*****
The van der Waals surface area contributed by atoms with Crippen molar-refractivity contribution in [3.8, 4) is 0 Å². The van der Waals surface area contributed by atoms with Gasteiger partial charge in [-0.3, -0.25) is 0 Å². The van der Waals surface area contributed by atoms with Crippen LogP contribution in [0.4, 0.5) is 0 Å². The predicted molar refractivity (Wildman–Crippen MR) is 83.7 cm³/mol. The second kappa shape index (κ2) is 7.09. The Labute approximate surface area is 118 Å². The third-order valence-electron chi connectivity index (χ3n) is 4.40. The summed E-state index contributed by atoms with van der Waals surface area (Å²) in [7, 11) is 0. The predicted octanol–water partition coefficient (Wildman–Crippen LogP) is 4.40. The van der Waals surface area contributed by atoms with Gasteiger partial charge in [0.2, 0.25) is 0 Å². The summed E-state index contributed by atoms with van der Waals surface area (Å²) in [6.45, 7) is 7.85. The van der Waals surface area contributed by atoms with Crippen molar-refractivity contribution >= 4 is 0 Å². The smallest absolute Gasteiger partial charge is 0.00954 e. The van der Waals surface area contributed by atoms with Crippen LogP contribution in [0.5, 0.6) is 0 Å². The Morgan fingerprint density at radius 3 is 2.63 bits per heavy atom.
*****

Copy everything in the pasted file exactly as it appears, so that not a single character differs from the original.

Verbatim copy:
The van der Waals surface area contributed by atoms with Crippen molar-refractivity contribution in [3.8, 4) is 0 Å². The van der Waals surface area contributed by atoms with Gasteiger partial charge in [-0.3, -0.25) is 0 Å². The van der Waals surface area contributed by atoms with Crippen LogP contribution in [0.4, 0.5) is 0 Å². The predicted molar refractivity (Wildman–Crippen MR) is 83.7 cm³/mol. The second kappa shape index (κ2) is 7.09. The Labute approximate surface area is 118 Å². The third-order valence-electron chi connectivity index (χ3n) is 4.40. The summed E-state index contributed by atoms with van der Waals surface area (Å²) in [7, 11) is 0. The predicted octanol–water partition coefficient (Wildman–Crippen LogP) is 4.40. The van der Waals surface area contributed by atoms with Gasteiger partial charge in [0.2, 0.25) is 0 Å². The summed E-state index contributed by atoms with van der Waals surface area (Å²) in [6.45, 7) is 7.85. The van der Waals surface area contributed by atoms with Crippen molar-refractivity contribution >= 4 is 0 Å². The smallest absolute Gasteiger partial charge is 0.00954 e. The van der Waals surface area contributed by atoms with Crippen LogP contribution in [0.5, 0.6) is 0 Å². The Morgan fingerprint density at radius 3 is 2.63 bits per heavy atom.